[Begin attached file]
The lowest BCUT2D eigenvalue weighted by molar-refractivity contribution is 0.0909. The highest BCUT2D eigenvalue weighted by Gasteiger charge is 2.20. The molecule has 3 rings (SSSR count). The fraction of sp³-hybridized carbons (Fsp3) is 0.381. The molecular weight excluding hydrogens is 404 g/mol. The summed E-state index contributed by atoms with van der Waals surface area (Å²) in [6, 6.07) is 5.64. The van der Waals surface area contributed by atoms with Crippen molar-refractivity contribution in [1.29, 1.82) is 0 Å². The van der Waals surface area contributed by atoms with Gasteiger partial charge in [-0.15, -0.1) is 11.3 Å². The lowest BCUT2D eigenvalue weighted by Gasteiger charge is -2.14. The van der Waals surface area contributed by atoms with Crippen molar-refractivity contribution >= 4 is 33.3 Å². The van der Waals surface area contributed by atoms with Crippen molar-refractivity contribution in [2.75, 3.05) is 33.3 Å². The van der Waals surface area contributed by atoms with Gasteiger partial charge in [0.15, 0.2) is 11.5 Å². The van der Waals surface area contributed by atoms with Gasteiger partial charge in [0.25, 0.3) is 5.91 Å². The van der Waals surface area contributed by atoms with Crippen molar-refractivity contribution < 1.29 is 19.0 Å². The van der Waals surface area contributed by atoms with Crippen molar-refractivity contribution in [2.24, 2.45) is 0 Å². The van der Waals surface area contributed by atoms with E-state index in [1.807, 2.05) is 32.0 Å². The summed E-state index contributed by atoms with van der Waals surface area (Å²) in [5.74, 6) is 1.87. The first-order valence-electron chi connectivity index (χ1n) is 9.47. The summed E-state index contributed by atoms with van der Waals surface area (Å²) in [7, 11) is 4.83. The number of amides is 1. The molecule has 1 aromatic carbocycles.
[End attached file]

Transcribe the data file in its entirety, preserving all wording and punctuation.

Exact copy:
The lowest BCUT2D eigenvalue weighted by molar-refractivity contribution is 0.0909. The highest BCUT2D eigenvalue weighted by Gasteiger charge is 2.20. The molecule has 3 rings (SSSR count). The fraction of sp³-hybridized carbons (Fsp3) is 0.381. The molecular weight excluding hydrogens is 404 g/mol. The summed E-state index contributed by atoms with van der Waals surface area (Å²) in [6, 6.07) is 5.64. The van der Waals surface area contributed by atoms with Crippen molar-refractivity contribution in [1.29, 1.82) is 0 Å². The van der Waals surface area contributed by atoms with Gasteiger partial charge in [-0.15, -0.1) is 11.3 Å². The lowest BCUT2D eigenvalue weighted by Gasteiger charge is -2.14. The van der Waals surface area contributed by atoms with Crippen molar-refractivity contribution >= 4 is 33.3 Å². The van der Waals surface area contributed by atoms with Crippen molar-refractivity contribution in [2.75, 3.05) is 33.3 Å². The van der Waals surface area contributed by atoms with Gasteiger partial charge in [0.15, 0.2) is 11.5 Å². The van der Waals surface area contributed by atoms with Gasteiger partial charge in [0.25, 0.3) is 5.91 Å². The van der Waals surface area contributed by atoms with Crippen molar-refractivity contribution < 1.29 is 19.0 Å². The van der Waals surface area contributed by atoms with Crippen molar-refractivity contribution in [2.24, 2.45) is 0 Å². The van der Waals surface area contributed by atoms with E-state index in [1.807, 2.05) is 32.0 Å². The summed E-state index contributed by atoms with van der Waals surface area (Å²) in [5.74, 6) is 1.87. The first-order valence-electron chi connectivity index (χ1n) is 9.47. The summed E-state index contributed by atoms with van der Waals surface area (Å²) in [7, 11) is 4.83. The number of amides is 1. The molecule has 1 aromatic carbocycles.